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New Music on 2SER 09/09/2019

Welcome to the new music review where we connect you with some of the best new music from around the world. You can our segment each Monday morning on Breakfast, or listen back here.

ALBUMS/ EPs:

Sampa The Great – The Return (FEATURE ALBUM)

Frankie Cosmos – Close It Quietly
The Hunter Express – Should Have Come On Sunday
Julia Why? – Hysteria!
Lower Dens – The Competition
Melanie Horsnell – Trobairitz
Mermaidens – Look Me in the Eye
Tinariwen – Amadjar

SINGLES:

BLAND – Common Ground
Dead Soft – I Believe You
Hannah Blackburn – Tiny Car
Hollie Cook – Dance in the Sunshine
Kate Teague – Sweetheart

New York’s Lower Dens (real name Jana Hunter) has released their fourth album and it’s introspective nature is heightened by expansive production, soaring vocals and infectious layered melodies. ‘The Competition’ was inspired by Hunter’s family upbringing, as he was one of 8 kids who “bought into a competitive mindset” . They say the album is focused on “socially de-conditioning ourselves and learning how to be people” on a personal as well as political level.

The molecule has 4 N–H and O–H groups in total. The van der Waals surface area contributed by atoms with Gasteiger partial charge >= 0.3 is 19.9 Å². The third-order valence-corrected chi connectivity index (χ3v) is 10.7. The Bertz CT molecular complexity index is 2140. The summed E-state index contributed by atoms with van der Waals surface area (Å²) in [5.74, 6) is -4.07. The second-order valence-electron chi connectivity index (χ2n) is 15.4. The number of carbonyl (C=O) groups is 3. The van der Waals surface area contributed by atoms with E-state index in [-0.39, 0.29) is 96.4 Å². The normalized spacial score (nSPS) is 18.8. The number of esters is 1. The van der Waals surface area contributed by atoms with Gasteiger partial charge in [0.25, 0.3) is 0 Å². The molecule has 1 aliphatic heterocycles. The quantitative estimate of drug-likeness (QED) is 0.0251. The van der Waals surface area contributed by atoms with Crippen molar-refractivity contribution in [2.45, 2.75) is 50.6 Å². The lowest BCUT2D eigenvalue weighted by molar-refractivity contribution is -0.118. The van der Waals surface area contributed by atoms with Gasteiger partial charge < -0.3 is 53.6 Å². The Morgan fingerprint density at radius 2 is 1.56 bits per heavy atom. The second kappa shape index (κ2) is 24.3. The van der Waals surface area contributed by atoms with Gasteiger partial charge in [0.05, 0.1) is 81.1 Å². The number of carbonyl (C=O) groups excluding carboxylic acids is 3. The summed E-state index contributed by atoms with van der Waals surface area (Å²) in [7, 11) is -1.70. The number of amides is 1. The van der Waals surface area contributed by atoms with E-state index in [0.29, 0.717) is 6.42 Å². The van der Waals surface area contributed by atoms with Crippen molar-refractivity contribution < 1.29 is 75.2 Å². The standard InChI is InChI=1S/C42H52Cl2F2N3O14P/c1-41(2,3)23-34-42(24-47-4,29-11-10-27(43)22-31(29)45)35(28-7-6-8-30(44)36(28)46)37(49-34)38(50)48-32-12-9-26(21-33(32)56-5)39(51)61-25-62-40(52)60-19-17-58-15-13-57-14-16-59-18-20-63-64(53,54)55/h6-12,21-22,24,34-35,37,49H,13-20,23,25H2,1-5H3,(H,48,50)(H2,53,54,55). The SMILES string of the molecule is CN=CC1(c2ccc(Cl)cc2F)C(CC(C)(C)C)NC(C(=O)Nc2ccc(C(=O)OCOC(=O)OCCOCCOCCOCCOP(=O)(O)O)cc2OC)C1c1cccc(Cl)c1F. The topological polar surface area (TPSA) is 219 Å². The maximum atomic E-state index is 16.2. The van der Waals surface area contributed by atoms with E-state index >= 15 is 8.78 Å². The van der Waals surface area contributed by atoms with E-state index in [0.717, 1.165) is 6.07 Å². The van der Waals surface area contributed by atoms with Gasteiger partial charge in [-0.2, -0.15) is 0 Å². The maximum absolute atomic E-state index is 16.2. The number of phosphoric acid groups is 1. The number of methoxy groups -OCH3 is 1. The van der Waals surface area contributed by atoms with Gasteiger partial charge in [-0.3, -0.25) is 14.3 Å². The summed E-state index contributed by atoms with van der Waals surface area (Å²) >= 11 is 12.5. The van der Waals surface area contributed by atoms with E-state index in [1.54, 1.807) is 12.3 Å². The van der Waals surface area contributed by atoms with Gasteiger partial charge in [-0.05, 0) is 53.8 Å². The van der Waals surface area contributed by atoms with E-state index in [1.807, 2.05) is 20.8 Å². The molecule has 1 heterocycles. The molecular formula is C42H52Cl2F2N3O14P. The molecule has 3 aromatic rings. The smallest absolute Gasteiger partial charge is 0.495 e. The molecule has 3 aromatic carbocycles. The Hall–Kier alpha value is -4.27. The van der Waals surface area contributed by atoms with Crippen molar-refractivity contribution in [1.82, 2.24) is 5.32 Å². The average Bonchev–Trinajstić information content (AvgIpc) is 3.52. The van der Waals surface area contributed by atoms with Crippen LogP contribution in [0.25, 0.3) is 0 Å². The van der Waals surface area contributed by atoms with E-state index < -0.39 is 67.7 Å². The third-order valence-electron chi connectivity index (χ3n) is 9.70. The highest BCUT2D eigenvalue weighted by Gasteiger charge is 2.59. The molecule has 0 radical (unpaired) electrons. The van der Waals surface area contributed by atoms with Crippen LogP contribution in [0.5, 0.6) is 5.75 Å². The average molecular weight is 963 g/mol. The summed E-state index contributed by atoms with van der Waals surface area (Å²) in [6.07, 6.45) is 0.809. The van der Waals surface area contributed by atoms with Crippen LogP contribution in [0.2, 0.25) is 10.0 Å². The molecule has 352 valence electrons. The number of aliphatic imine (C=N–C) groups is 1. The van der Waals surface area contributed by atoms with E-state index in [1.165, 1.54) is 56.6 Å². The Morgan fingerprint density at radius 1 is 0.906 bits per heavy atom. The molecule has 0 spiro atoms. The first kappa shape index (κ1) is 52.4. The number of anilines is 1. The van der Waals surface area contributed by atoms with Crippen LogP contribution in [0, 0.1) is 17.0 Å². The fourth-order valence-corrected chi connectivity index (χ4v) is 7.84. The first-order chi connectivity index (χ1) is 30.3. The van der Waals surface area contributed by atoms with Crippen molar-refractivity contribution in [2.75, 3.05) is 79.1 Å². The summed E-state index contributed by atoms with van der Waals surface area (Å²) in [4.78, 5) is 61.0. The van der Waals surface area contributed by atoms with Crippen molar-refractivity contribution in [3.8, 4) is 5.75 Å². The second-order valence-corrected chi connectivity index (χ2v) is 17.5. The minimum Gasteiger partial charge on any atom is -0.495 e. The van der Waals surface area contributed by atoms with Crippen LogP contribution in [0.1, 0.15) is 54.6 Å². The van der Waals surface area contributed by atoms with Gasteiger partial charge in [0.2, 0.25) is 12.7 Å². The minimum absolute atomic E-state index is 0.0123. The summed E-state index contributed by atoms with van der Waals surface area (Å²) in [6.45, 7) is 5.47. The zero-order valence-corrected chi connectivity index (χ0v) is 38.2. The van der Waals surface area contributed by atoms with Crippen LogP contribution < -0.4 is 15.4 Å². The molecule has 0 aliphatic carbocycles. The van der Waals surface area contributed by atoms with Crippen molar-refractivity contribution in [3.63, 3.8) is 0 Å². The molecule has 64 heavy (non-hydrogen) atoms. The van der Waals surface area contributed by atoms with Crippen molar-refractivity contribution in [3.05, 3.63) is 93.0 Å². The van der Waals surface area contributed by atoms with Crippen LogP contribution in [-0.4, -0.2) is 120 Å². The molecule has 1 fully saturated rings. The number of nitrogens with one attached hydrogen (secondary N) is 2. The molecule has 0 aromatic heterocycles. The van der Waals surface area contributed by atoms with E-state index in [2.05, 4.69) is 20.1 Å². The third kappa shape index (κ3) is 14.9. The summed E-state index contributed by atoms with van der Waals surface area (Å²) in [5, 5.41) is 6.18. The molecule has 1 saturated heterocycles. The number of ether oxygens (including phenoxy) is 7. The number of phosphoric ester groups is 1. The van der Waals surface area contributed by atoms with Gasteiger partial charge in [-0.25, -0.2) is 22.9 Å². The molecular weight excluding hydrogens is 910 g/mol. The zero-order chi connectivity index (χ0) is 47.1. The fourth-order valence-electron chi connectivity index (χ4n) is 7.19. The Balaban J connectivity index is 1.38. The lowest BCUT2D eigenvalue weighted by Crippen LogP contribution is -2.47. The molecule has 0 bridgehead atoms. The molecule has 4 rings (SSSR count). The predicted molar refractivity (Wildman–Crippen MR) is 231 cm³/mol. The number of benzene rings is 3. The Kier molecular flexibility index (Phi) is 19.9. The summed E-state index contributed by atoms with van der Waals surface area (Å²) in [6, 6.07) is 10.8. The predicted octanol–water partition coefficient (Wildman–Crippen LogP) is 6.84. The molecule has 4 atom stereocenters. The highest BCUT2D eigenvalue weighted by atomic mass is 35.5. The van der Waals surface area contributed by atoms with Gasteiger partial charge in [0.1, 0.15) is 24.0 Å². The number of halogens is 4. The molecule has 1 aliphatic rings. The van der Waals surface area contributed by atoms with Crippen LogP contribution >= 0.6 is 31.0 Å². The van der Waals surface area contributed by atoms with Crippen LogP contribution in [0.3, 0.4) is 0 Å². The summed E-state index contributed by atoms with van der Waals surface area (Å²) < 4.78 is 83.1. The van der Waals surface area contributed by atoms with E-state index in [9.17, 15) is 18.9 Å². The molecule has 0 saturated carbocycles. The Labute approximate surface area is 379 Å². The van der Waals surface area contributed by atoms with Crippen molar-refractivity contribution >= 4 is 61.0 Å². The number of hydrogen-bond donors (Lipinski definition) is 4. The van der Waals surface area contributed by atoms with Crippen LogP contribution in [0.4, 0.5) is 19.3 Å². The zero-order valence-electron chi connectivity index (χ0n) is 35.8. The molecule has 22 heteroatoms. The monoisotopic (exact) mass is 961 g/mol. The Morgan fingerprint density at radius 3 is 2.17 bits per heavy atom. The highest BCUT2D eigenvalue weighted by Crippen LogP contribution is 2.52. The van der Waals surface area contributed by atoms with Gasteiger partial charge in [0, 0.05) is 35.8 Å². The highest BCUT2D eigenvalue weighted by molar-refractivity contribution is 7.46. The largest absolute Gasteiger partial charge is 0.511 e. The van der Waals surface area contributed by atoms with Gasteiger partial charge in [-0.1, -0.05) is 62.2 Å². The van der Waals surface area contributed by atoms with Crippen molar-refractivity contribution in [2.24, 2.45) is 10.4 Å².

Off the back of their Bigsound shows, New Zealand’s Mermaidens have released ‘Look Me In The Eye’, their most experimental album to date. The record marks a new direction for the Wellington trio, as they are pushing new boundaries and exploring fresh and often confronting sounds. Still upholding aspects of the post punk, these songs are a catchy and uplifting segue to the psyche-soaked pop realm.

And Grammy award winning Tuareg collective Tinariwen have ‘Amadjar’, with this year marking their 17th year of making music together. The nomadic album was recorded under a large tent without headphones or effects. Once recorded, Western artists made their contributions, including violin from Warren Ellis (The Bad Seeds),  and mandolin and charango courtesy of Micah Nelson (son of the country music giant Willie Nelson, and Neil Young’s guitarist). The record reflects on the problems facing the Tuareg community (nomadic people who live across the Sahara desert), including the collapse of infrastructure and public services, through climate change and the ongoing political and military conflict that has dogged the country since it gained independence in 1960.

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